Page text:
- The original Crame Dog checks in (starts at 54:08) to find out what's up with the new Myspace wrangler, Bebe Williams. The Crame Dog was the first person to start patrolling Tom's Myspace page for Clubbers, capturing five Fincher fugitives during the 11/28/06 show, but he's since been overtaken by the more aggressive BeBe. The Crame Dog thinkes BeBe is clearly out for blood and compares him to Elmer Fudd on growth enhancers. Tom reports that BeBe started 2007 on fiyah with 10 fresh catches ("lots of women in this list"!), and while the Crame Dog respects what he's doing, he finds his extreme devotion to the cause a little weird.
Tom thinks the Crame Dog might feel like yesterday's news after Bebe shifted the mission into a new gear. The Crame Dog's stuck in 3rd, while BeBe is taking it to 4th and 5th. He finally admits that he's a pathetic failure compared to BeBe Williams. The Crame Dog's New Year's Resolution is to keep hunting people down so Tom can cut them loose. Perhaps the Crame Dog's crime fighting took a back seat to the birth of his son 11 days ago. He named him Otis as an homage to Lex Luthor's sidekick played by Ned Beatty in the first two Superman films, not the drunk from The Andy Griffith Show. Tom loves it, and the Crame Dog confirms that he'll grow into just "O" when he's old enough to mow the lawn and complete other household chores. Tom says his favorite "O"-name is Omar, the gentlemen who does the recapsulations for the program. The Crame Dog vows to name his next son Omar.
- Dan in Bloomfield calls (starts at 57:18) with a name switcheroo story. He had a friend named Damien Jude who lived up to the stereotype established by the Damien Thorn character in The Omen film series. Dan says his friend was very intense and eccentric, although it is unclear if he was also the Antichrist. Dan always thought that he would have been more easygoing if he had chosen to be called DJ. Tom thinks that having a name like Damien would get int your head and force you to be kinda nuts.
- Henry in Georgia calls (starts at 58:32) during a rare live listen to the program. He usually opts for the podcast, but tonight he was doing some work at the computer, so he fired up the stream. Henry's work includes publishing the Chunklet newsletter, puncturing the overrated, and playing semi-pro WhirlyBall. He and his wife just got a hyphy-allergenic labradoodle puppy, and he got to name it because he paid for it. His wife repeatedly shot down suggestions like Lando, Tackleberry, and Thor. She finally scored with Bunny, but Henry issued the caveat that it had to be Bun E. Carlos. Henry says it's funny to get calls from the veterinary clinic inquiring about a check-up for Bun E. Carlos. Henry says the shaggy and moppish dog is kind of in line with the human Bun E. Carlos of an older era. Henry points out that circa-2007 Bun E. Carlos looks like a high school drum teacher who has not given much thought to his image in the last 10-15 years. Tom agrees that nobody is modeling their look on a 2002 Bun E. Carlos. Henry suggests that certain Home Depot associates have that look, but Tom convincingly argues that nobody actively tries to achieve the look of Bun E. Carlos. It's something you just kinda back into.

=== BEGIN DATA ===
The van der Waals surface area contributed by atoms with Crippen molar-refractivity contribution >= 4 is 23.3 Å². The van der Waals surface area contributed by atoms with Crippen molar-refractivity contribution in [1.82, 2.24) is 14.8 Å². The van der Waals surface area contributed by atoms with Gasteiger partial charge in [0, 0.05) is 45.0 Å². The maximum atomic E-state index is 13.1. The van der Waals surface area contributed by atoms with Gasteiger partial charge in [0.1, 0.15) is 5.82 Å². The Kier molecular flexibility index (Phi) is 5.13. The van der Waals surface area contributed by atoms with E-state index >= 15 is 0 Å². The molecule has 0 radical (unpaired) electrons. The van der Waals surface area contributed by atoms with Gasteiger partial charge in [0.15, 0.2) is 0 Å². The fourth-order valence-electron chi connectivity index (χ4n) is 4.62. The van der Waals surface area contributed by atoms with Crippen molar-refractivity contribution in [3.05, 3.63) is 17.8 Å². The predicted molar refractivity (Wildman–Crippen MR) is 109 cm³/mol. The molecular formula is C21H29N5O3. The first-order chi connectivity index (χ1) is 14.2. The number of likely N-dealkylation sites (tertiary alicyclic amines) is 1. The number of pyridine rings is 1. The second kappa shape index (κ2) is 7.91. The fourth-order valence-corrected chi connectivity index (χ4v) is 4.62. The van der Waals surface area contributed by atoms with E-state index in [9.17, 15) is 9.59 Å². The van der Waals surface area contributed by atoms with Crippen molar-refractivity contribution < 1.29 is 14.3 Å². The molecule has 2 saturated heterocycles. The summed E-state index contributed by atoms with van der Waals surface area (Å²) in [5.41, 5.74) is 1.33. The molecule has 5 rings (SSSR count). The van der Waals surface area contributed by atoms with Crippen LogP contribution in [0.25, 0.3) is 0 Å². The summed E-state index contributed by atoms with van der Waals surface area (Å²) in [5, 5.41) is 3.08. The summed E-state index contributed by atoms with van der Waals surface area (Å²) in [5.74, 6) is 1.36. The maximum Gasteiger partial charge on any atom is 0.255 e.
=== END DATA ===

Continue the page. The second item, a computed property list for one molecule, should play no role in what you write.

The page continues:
- Jack calls (starts at 1:03) to ask Tom if he's ever Google'd his name. Tom says that when he searches for "Tom", a lot of stuff comes up. When Jack does it, he gets a guy in a Baptist church in Nebraska. Jack also drops a quick anecdote that involves some name-calling. His girlfriend's roommate is probably the most annoying person in the world. Jack says his offenses include talking to himself and being Southern. Tom points out that being a Southern doesn't make him inherently annoying, but Jack adds that he's also incredibly racist and sexist. Tom realizes that he's that kind of Southerner and confirms that he dresses in a white Colonel Sanders suit. Tom now hates this guy and declares him his biggest enemy on Earth. The guy also just bought an eco-unfriendly Toyota MegaCruiser.
Jack was recently looking at pictures of his friend's party, and the annoying guy quickly made fun of his friend because he was Puerto Rican. Tom thinks Jack is breaking it down like Don Rickels. The annoying guy explained that his cousins moved out of state because there were way to many 'Ricans. The annoying guy got a new job upstate, so he will soon depart for the small village of Goshen. While Tom was once at war with this land, a truce was put in place for 2007 after the mutants surrendered by waving the I ♥ Goshen shirt. Tom fears that the annoying guy will disrupt the peace by fanning the flames and forming a little racist army of soft-serve Goshen kids. Tom will track any suspicious sales spikes at southernsuits.net and kentuckycolonelwardrobe.com. Tom thinks it would be frightening to look out the window and see a Sanders Army marching down the street in their white suits and weird black string ties.